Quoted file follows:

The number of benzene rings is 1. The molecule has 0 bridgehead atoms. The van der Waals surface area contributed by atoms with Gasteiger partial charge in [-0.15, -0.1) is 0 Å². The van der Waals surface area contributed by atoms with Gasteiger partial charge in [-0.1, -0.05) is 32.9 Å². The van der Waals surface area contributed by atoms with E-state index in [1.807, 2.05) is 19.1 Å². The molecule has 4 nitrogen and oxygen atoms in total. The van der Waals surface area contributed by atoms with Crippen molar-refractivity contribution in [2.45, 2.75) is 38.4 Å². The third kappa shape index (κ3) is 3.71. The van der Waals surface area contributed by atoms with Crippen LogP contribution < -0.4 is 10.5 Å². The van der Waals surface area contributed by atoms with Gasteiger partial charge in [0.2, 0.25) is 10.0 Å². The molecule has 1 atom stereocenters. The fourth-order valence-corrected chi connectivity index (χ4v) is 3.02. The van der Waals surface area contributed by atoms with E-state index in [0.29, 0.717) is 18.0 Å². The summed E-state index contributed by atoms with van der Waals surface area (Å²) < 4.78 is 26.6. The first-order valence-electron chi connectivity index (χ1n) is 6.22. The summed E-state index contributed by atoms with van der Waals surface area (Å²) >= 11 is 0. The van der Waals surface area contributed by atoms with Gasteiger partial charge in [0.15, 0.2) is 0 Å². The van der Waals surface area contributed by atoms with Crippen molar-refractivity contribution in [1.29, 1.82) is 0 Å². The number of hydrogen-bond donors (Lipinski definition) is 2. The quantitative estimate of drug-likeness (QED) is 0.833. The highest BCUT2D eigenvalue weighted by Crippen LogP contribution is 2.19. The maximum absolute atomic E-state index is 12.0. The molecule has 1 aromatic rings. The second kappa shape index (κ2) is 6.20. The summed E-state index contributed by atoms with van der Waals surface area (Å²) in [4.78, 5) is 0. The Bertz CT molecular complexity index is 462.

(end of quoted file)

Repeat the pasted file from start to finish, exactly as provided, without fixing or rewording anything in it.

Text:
The number of benzene rings is 1. The molecule has 0 bridgehead atoms. The van der Waals surface area contributed by atoms with Gasteiger partial charge in [-0.15, -0.1) is 0 Å². The van der Waals surface area contributed by atoms with Gasteiger partial charge in [-0.1, -0.05) is 32.9 Å². The van der Waals surface area contributed by atoms with E-state index in [1.807, 2.05) is 19.1 Å². The molecule has 4 nitrogen and oxygen atoms in total. The van der Waals surface area contributed by atoms with Crippen molar-refractivity contribution in [2.45, 2.75) is 38.4 Å². The third kappa shape index (κ3) is 3.71. The van der Waals surface area contributed by atoms with Crippen LogP contribution < -0.4 is 10.5 Å². The van der Waals surface area contributed by atoms with Gasteiger partial charge in [0.2, 0.25) is 10.0 Å². The molecule has 1 atom stereocenters. The fourth-order valence-corrected chi connectivity index (χ4v) is 3.02. The van der Waals surface area contributed by atoms with E-state index in [0.29, 0.717) is 18.0 Å². The summed E-state index contributed by atoms with van der Waals surface area (Å²) < 4.78 is 26.6. The first-order valence-electron chi connectivity index (χ1n) is 6.22. The summed E-state index contributed by atoms with van der Waals surface area (Å²) >= 11 is 0. The van der Waals surface area contributed by atoms with Gasteiger partial charge in [0.15, 0.2) is 0 Å². The van der Waals surface area contributed by atoms with Crippen molar-refractivity contribution in [1.29, 1.82) is 0 Å². The number of hydrogen-bond donors (Lipinski definition) is 2. The quantitative estimate of drug-likeness (QED) is 0.833. The highest BCUT2D eigenvalue weighted by Crippen LogP contribution is 2.19. The maximum absolute atomic E-state index is 12.0. The molecule has 1 aromatic rings. The second kappa shape index (κ2) is 6.20. The summed E-state index contributed by atoms with van der Waals surface area (Å²) in [4.78, 5) is 0. The Bertz CT molecular complexity index is 462.